A family of four, with two young boys, walked into a Chinese restaurant. The family was sat at a table adjacent to a couple of older women who had already been eating their food. From time to time the father would catch the woman at the nearby table looking over at his family and shaking her head in what seemed like judgement. He was confused, what was she so disapproving of? This happened about two more times. Unnerved a bit, he noted this interaction to his wife. Before the food came he got up to bring his boys to the bathroom to wash their hands and as he did this she stared him down one more time and shook her head in what felt like disgust.
This father was me and this woman had broken through my mindful barrier and cued my fight or flight response.
I used all kinds of effort to stay present and mindful, but it was as if I was possessed and something inside of me was fighting to come out.
From my experience the gender that is overwhelmingly attracted to mindfulness is women, men aren’t quite as attracted to it. Why is this? In the early days, the man’s greatest responsibility was to protect the tribe. Our brains have been crafted over thousands and thousands of years to guard against vulnerability. The problem with mindfulness for men is that the practice of it asks us to look toward and open up to vulnerability because that is where the gold is. We are also asked to relate to it in very feminine language like with “warmth,” “tenderness,” and “gentleness.” However, the physical threats that men were guarding against in the past, in most cases, are no longer the threats of modern day. But the brain hasn’t figured this out yet and treats emotional vulnerability as a threat, keeping men from truly reaching our highest human potential.
But things are changing! There is an evolution afoot as more men are starting to see the benefits of integrating mindfulness into daily life.
If you’re a man or you know one, here are five reasons why I think men should give mindfulness a try.
Scientists John Gaspar and John McDonald from Simon Fraser University in British Columbia have recently discovered that we have an anti-distraction mode in our brain (See an overview here or the actual study here). This means that focusing on what matters moment-to-moment is not only about intentionally paying attention to something, like reading this blog post or listening to a friend, but also about suppressing all of the distractions in the background.
Why is this important to us and what can we do about it?
It was 6:25 am today when the bed started to shake. I heard a picture frame hit the floor outside our bedroom door. Our youngest son was in the bed with us at the time and woke up and said, “What is going on Daddy?” He didn’t seem too worried and either was I having grown up in Los Angeles where the earth’s little “shake and bake” routine happened from time to time. This was a pretty good one with a magnitude of 4.7. I went to check on my other son, he was still asleep, hadn’t even stirred. One thing it did remind me of was that from time to time, life throws us little reminders to pay attention to what matters.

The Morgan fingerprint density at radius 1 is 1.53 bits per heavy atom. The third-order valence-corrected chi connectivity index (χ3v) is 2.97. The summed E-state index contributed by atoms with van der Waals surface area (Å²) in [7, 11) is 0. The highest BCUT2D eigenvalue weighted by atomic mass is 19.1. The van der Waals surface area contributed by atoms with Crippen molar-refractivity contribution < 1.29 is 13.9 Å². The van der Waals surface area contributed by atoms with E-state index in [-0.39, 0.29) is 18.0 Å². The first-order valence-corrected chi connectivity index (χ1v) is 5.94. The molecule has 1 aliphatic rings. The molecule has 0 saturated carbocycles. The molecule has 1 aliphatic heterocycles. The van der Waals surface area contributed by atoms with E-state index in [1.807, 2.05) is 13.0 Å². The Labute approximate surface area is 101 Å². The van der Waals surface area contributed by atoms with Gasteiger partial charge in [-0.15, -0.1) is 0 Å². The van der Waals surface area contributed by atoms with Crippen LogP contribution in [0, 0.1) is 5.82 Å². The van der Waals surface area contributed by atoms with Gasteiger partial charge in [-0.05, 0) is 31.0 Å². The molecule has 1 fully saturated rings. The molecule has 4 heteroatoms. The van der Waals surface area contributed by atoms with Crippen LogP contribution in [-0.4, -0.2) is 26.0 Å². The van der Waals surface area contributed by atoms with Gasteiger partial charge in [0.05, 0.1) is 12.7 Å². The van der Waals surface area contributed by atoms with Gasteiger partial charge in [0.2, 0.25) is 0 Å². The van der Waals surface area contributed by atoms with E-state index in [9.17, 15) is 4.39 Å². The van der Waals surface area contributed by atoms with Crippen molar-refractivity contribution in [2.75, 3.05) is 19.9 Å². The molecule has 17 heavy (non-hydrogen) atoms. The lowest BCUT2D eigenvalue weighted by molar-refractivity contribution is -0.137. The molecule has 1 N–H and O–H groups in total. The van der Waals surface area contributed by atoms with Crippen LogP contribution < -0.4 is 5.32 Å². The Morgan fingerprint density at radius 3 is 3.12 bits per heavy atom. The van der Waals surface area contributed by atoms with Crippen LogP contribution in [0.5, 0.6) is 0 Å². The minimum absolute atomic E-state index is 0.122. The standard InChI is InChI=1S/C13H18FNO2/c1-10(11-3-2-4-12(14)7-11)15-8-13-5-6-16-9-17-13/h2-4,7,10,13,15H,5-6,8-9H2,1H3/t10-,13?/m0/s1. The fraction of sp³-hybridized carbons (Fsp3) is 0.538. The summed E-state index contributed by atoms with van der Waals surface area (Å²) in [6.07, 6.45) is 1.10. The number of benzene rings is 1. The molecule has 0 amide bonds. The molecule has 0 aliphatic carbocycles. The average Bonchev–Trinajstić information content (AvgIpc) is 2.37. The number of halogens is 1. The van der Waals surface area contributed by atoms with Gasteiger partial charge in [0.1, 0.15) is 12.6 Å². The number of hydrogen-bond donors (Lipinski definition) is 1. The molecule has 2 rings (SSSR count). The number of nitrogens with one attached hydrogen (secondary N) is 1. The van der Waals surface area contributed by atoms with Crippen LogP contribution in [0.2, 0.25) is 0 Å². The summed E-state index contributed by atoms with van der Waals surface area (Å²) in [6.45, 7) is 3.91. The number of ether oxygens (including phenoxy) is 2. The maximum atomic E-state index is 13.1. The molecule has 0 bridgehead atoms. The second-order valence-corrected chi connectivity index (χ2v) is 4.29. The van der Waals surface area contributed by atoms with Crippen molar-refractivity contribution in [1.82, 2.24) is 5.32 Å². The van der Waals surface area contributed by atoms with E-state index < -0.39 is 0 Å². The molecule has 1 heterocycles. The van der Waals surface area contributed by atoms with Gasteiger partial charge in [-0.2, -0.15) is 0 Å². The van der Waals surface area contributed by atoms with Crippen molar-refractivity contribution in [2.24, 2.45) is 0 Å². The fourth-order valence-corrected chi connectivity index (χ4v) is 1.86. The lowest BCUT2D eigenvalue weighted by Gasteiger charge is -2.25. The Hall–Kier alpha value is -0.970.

This morning I was reminded that “Life is about who you love and how you love them.” I gave my son and wife a big hug.
As mindful as we can train to be, we can never control what happens to us in any given moment. Training the mind in presence is a way of preparing the mind to respond with more presence during the difficult events of life (and of course to the joyful events as well).
I’ll never forget the year my wife was pregnant with our first child and it seemed like everywhere I turned people were telling me, “Savor this time, it all goes by so fast.” It didn’t matter what race, ethnicity or socioeconomic status the person was coming from, it was a universal experience.
But this experience doesn’t belong to people who have kids; this is a universal experience across human beings that we often wake up to after some a loss or
A “bellringer” is a short activity that some teachers put on the board in the beginning of a class so students have something to do while attendance is being taken. Recently, one teacher among a quietly growing group tried something radically different to start his class –a mindfulness practice. What did he notice? Student participation is up and class disruption is down. He also noticed that the quality of their writing was far better and students wanted to continue the practice.
This is completely in line with a growing number of anecdotes talking about the power of bringing mindfulness to kids, tweens, teens and older adolescents.
The concept of choosing happiness can be an incredibly controversial topic. For anyone who has experienced distressing experiences like anxiety, depression, addiction, chronic pain, trauma or a stress-related medical illness, to say “choose happiness” can appear shaming. When conditions are genetic or biological nature, there is no choice and pain is inevitable. However, while we can never change what happens to us in any given moment, with awareness, we can choose how to respond to it.